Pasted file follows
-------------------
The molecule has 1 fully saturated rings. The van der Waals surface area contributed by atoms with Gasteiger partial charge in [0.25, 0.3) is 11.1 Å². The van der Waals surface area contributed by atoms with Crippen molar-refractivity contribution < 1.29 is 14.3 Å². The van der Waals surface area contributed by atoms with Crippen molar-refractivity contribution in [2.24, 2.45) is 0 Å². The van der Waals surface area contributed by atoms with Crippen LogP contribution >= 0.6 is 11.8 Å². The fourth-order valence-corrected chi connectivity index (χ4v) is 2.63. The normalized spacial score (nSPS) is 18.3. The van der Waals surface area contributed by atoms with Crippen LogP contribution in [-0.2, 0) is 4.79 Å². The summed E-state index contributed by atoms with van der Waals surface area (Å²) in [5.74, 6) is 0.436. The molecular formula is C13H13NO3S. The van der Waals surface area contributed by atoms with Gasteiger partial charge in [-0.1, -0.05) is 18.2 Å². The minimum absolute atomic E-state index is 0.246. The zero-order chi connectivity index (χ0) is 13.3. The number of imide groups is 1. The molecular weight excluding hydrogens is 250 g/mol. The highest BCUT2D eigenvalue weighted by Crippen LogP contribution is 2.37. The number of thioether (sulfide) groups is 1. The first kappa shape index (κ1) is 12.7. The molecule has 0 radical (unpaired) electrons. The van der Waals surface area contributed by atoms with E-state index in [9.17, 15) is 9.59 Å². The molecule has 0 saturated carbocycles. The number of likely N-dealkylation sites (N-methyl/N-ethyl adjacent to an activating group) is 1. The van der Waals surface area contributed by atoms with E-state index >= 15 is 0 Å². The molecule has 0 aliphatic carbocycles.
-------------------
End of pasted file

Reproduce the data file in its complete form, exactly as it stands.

The molecule has 1 fully saturated rings. The van der Waals surface area contributed by atoms with Gasteiger partial charge in [0.25, 0.3) is 11.1 Å². The van der Waals surface area contributed by atoms with Crippen molar-refractivity contribution < 1.29 is 14.3 Å². The van der Waals surface area contributed by atoms with Crippen molar-refractivity contribution in [2.24, 2.45) is 0 Å². The van der Waals surface area contributed by atoms with Crippen LogP contribution >= 0.6 is 11.8 Å². The fourth-order valence-corrected chi connectivity index (χ4v) is 2.63. The normalized spacial score (nSPS) is 18.3. The van der Waals surface area contributed by atoms with Crippen LogP contribution in [-0.2, 0) is 4.79 Å². The summed E-state index contributed by atoms with van der Waals surface area (Å²) in [5.74, 6) is 0.436. The molecular formula is C13H13NO3S. The van der Waals surface area contributed by atoms with Gasteiger partial charge in [-0.1, -0.05) is 18.2 Å². The minimum absolute atomic E-state index is 0.246. The zero-order chi connectivity index (χ0) is 13.3. The number of imide groups is 1. The molecular weight excluding hydrogens is 250 g/mol. The highest BCUT2D eigenvalue weighted by Crippen LogP contribution is 2.37. The number of thioether (sulfide) groups is 1. The first kappa shape index (κ1) is 12.7. The molecule has 0 radical (unpaired) electrons. The van der Waals surface area contributed by atoms with E-state index in [9.17, 15) is 9.59 Å². The molecule has 0 saturated carbocycles. The number of likely N-dealkylation sites (N-methyl/N-ethyl adjacent to an activating group) is 1. The van der Waals surface area contributed by atoms with E-state index >= 15 is 0 Å². The molecule has 0 aliphatic carbocycles.